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Keywords:

  • emotional eating;
  • fMRI;
  • binge eating;
  • negative effect;
  • reward sensitivity

Abstract

Objective:

To test the hypothesis that emotional eaters show greater neural activation in response to food intake and anticipated food intake than nonemotional eaters and whether these differences are amplified during a negative versus neutral mood state.

Method:

Female emotional eaters and nonemotional eaters (N = 21) underwent functional magnetic resonance imaging (fMRI) during receipt and anticipated receipt of chocolate milkshake and a tasteless control solution while in a negative and neutral mood.

Results:

Emotional eaters showed greater activation in the parahippocampal gyrus and anterior cingulate (ACC) in response to anticipated receipt of milkshake and greater activation in the pallidum, thalamus, and ACC in response to receipt of milkshake during a negative relative to a neutral mood. In contrast, nonemotional eaters showed decreased activation in reward regions during a negative versus a neutral mood.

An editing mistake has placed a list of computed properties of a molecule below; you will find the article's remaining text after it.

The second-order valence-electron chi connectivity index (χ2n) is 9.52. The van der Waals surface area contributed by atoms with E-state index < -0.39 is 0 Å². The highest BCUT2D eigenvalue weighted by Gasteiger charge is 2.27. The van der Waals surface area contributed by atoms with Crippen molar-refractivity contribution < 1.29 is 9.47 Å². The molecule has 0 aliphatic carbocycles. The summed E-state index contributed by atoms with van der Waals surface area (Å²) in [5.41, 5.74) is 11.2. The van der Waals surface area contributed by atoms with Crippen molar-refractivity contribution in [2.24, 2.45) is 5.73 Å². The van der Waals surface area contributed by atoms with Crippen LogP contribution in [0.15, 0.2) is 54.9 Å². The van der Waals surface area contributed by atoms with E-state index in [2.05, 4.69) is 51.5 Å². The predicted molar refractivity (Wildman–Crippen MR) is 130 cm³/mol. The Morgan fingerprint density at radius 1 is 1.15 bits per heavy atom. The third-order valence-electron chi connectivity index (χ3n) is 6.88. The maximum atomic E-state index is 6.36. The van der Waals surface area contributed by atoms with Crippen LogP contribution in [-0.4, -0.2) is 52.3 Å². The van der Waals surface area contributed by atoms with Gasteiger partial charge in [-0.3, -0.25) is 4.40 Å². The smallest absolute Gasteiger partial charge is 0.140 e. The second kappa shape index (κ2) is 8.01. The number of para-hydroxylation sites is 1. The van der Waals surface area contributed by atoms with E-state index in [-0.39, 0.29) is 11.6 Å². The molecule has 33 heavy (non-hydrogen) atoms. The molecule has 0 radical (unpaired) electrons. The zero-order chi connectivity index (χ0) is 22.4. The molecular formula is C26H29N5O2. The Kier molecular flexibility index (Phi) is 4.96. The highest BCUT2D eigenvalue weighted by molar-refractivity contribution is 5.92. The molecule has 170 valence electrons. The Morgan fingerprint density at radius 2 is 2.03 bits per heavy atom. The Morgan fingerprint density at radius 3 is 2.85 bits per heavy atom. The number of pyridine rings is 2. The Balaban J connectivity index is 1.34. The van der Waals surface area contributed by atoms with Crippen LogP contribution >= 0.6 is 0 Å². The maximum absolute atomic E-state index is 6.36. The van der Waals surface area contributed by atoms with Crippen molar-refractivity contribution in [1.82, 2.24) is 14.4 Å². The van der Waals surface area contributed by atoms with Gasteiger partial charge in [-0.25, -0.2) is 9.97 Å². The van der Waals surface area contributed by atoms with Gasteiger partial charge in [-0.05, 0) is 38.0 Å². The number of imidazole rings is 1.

Discussion:

Results suggest that emotional eating is related to increased anticipatory and consummatory food reward, but only during negative mood. © 2008 by Wiley Periodicals, Inc. Int J Eat Disord 2009